This tire’s price starts at $62. It receives an average rating of 4.9 out of 5 stars.
- Asymmetric tread design
- Wide lateral grooves
- Four circumferential grooves
- Added lateral grooves
- Two nylon-reinforced steel belts
Quiet and fairly dependable, these tires do well in most weather, although reviewers sometimes state that they’re not as strong in wet conditions as some other all-season tires.
You’ll commonly see this Goodyear tire on sports cars, sporty coupes, and high-performance sedans. It doesn’t come with a tread life warranty but does include a uniformity warranty for the first year and a workmanship and materials warranty for the first six years.
This tire’s price starts at $62. It receives an average rating of 4.9 out of 5 stars.
- Optimized tread pitch sequence to reduce road noise
- Shoulder slots designed to improve traction
- Solid center rib
- Refined tread elements
This might not be the highest “performance” tire on the market, but it’s suited ideally for those of us who drive older vehicles that could use a little bit of extra “oomph.”
The tire comes with a 50K tread life warranty. It’s typically seen on older muscle cars and even trucks, and many drivers who choose it love the classic design and aggressive tread pattern.
This tire’s price starts at $45. It receives an average rating of 4.9 out of 5 stars.
How long do summer tires last?
Generally speaking, summer tires don’t last as long as all-season tires. After you’ve driven roughly 20K to 25K miles on a set of summer tires, you’ll need to inspect them for wear and possibly find replacements.
When should I buy summer tires?
Our recommendation is to purchase your summer tires in April and keep them on until around October. This time period might vary depending on where you live.
When should you replace summer tires?
When you bend down to measure the tread depth of your summer tire, if it’s at 2/23” or lower, you’ll need to replace them ASAP. This typically occurs after about 25K miles.
Are summer tires good in the rain?
The short answer is “yes,” you can use summer tires in rain since this is one of their strongest features. The longer answer is that summer tires perform well on both dry and wet roads because they offer great braking and cornering, and move water away from the tire quickly to prevent hydroplanning. So, if you’re worried that only an all-season tire will provide traction on wet roads, don’t fret, summer tires have you covered.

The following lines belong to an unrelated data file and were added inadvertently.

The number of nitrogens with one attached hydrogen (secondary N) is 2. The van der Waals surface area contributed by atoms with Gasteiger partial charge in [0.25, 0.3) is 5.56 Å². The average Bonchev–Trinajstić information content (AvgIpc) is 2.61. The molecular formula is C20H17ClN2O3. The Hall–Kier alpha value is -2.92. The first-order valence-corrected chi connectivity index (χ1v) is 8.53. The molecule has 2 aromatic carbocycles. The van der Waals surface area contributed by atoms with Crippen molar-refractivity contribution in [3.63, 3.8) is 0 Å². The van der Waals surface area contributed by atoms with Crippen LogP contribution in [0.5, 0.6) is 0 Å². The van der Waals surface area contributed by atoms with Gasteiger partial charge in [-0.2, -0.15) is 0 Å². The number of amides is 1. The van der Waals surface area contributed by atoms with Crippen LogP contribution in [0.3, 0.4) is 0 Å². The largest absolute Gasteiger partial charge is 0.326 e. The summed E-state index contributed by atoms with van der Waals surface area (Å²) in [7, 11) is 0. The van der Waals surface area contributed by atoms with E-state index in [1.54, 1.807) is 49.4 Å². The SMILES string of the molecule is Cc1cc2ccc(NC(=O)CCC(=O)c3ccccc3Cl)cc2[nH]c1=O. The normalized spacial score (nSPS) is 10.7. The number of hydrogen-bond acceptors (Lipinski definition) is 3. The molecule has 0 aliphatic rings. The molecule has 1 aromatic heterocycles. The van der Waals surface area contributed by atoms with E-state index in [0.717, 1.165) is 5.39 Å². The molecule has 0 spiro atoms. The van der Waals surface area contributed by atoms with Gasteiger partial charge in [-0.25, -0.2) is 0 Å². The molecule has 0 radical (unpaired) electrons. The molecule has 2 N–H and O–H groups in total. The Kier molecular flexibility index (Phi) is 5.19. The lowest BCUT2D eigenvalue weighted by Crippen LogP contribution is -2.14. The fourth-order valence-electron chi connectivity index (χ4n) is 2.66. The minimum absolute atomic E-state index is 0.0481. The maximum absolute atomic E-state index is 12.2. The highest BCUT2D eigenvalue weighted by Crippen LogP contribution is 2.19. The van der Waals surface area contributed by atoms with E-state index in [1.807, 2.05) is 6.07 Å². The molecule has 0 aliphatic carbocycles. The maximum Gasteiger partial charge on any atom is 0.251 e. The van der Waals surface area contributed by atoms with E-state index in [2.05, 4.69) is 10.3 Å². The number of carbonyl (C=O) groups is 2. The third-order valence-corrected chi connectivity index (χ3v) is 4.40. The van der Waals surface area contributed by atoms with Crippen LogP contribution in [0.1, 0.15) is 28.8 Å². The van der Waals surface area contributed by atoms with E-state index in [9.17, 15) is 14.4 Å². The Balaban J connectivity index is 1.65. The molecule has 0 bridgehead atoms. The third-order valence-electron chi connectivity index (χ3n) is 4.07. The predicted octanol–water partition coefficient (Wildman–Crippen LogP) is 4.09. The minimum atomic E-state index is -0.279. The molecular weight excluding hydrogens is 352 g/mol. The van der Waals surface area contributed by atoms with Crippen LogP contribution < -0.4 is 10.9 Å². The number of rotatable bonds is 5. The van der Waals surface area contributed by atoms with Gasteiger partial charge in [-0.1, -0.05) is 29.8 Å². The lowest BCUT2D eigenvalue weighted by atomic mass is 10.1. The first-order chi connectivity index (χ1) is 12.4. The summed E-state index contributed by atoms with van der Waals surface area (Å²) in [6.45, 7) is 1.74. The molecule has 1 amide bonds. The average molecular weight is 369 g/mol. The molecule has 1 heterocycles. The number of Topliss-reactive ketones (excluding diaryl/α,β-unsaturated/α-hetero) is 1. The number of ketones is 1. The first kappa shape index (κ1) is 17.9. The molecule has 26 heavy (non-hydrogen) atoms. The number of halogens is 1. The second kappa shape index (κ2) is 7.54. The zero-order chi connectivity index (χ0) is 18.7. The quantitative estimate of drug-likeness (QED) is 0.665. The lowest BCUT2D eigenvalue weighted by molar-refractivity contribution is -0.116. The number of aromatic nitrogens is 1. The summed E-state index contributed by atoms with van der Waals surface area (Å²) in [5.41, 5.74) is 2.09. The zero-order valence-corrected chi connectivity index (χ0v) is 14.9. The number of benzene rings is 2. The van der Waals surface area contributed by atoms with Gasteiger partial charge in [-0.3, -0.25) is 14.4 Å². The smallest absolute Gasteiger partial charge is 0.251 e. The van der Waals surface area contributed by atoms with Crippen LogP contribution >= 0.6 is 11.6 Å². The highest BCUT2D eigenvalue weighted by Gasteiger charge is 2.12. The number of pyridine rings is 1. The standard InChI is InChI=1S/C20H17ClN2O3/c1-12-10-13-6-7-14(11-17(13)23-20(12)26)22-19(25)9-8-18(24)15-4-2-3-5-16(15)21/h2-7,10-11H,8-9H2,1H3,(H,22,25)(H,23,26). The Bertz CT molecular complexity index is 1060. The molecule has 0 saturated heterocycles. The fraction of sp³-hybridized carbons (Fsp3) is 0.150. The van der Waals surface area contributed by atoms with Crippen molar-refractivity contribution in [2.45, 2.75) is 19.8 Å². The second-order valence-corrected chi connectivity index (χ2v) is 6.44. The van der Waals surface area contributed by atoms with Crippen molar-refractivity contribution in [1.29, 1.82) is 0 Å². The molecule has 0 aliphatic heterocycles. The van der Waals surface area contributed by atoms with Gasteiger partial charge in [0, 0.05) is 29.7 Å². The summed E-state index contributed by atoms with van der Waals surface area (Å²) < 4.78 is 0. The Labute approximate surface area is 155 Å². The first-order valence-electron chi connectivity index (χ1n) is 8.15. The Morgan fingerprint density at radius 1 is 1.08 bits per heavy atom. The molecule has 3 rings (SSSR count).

How do summer tires perform in the snow?
Summer tires are not designed to perform in the snow. The tread designs and rubber compounds that make up the tire are not optimized for grip on freezing temperatures. The lack of biting edges and siping make them a poor choice for winter driving.
Do summer tires wear faster?
All-season tires usually have a longer lifespan than summer or winter tires, but they aren’t as specialized for certain kinds of weather.
What is a good all-season tire?
A good all-season tire should provide strong traction in wet, dry, and lightly snowy conditions. Some are better at this than others – but overall, any “good” AS tire will get you where you need to be in a variety of weather conditions and offer long mileage.
Are summer tires quieter than all-season?
Summer tires can be quieter than All Season and vice versa. It all depends on the individual brand and style tire and the emphasis the tire manufacturer put on designing that tire to be quiet on the road. The individual tread patterns and rubber compounds affect road noise greatly. If you are looking for super quiet, along with comfort you might look for an all season touring tire.
How long do all-season tires last?
As a general rule of thumb, you’ll know when to replace all-season tires when they get close to 60K miles. Your individual driving habits and the number of miles you drive each year greatly impact the length of time an all season tire will last. Some all season tires have an 80k mileage warranty. Some have only 50k, so pay close attention to the mileage warranty when purchasing your tires if long wear is one of your main criteria in a tire.
With summer finally around the corner, it’s time to think about adjusting your tires. Hopefully, this guide has given you a clearer idea of how summer tires differ from all-season, and which one is right for you!
Looking for an all-season or summer tire for the warmer months? Let Tires Easy point you toward the right choice for your vehicle and driving habits!